x Abu Dhabi, UAEFriday 28 July 2017

Falcon's nests programme may boost Mongolian schools

Mongolian children in areas where the nests are built have been forging links with overseas schools, sharing stories about falconry and their culture.

DUBAI //An Abu Dhabi-funded programme to build artificial nests for falcons could provide benefits for impoverished schools in Mongolia.

Mongolian children in areas where the nests are built have been forging links with overseas schools, sharing stories about falconry and their culture.

In return, children overseas have been raising funds to help modernise schools in Mongolia.

The project to link schools in different countries is the latest development to come from the artificial nests programme, which was started in 2009 with funding from the Environment Agency-Abu Dhabi, and aims to help increase the numbers of saker falcons in the wild.

Mongolia is the only country with a Cites-sanctioned trade in falcons, and the programme was designed to ensure the trade was sustainable.

Nicola Dixon, manager of the artificial nests programme at the UK-based International Wildlife Consultants, said the school links programme was about ensuring some of the benefits of the trade trickled down to the local community.

"At the moment, communities aren't benefiting at all from the trade in falcons," she said. "For them to benefit, we need to link schools up through the programme."

She said that a pilot study this year with a school in Bayan, Mongolia and one in Cardiff, Wales, had already paid dividends.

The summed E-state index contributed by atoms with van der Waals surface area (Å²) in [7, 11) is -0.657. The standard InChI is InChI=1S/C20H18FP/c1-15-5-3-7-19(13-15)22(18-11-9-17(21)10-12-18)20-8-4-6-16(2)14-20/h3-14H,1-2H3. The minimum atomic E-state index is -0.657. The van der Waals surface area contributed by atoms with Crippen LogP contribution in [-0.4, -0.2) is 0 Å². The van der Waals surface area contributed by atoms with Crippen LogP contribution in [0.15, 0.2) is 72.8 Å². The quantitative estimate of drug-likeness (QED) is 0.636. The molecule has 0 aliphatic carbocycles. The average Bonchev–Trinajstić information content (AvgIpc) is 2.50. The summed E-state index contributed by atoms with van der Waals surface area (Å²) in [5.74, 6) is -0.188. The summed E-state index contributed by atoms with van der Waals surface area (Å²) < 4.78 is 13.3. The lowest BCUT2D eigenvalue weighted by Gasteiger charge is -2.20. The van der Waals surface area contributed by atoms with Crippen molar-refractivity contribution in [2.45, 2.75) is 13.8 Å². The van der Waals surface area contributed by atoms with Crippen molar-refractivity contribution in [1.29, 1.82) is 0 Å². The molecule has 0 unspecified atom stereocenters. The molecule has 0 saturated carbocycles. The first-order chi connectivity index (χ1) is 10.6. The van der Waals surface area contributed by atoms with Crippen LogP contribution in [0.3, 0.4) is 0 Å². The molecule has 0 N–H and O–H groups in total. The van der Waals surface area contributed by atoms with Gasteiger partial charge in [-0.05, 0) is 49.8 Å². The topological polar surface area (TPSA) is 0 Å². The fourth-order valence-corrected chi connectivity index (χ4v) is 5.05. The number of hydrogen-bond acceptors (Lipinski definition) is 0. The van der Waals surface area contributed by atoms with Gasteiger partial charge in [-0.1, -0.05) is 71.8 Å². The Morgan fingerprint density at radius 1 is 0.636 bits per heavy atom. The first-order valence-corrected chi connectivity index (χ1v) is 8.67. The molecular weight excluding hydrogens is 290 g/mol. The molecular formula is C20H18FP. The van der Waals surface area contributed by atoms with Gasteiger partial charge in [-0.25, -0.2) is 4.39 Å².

Through coffee mornings and collections in their lunch hour, children at Glyncoed Junior School had already raised Dh6,000 of the Dh16,000 they needed to provide internet access at a school in Bayan, in Mongolia's central Tov province.

The schools are already communicating with each other, sharing ideas about falcon conservation and learning about falconry in both Mongolia and the UAE.

Six more schools in the UK and the US - though none yet in the UAE - are signed up to link with six schools in Mongolia next year.

The eventual goal is to have schools in each of the 20 areas in Mongolia where artificial nests are installed participating in the programme.

Ms Dixon said the Environment Agency-Abu Dhabi were discussing whether schools in the capital could participate in the programme, although no final decision had been made.

"It is important for children in the Emirates to learn about falconry and falcon conservation, as this is an important part of their heritage," she said. "It would be great to eventually have schools from Abu Dhabi linked with schools in Mongolia."

mcroucher@thenational.ae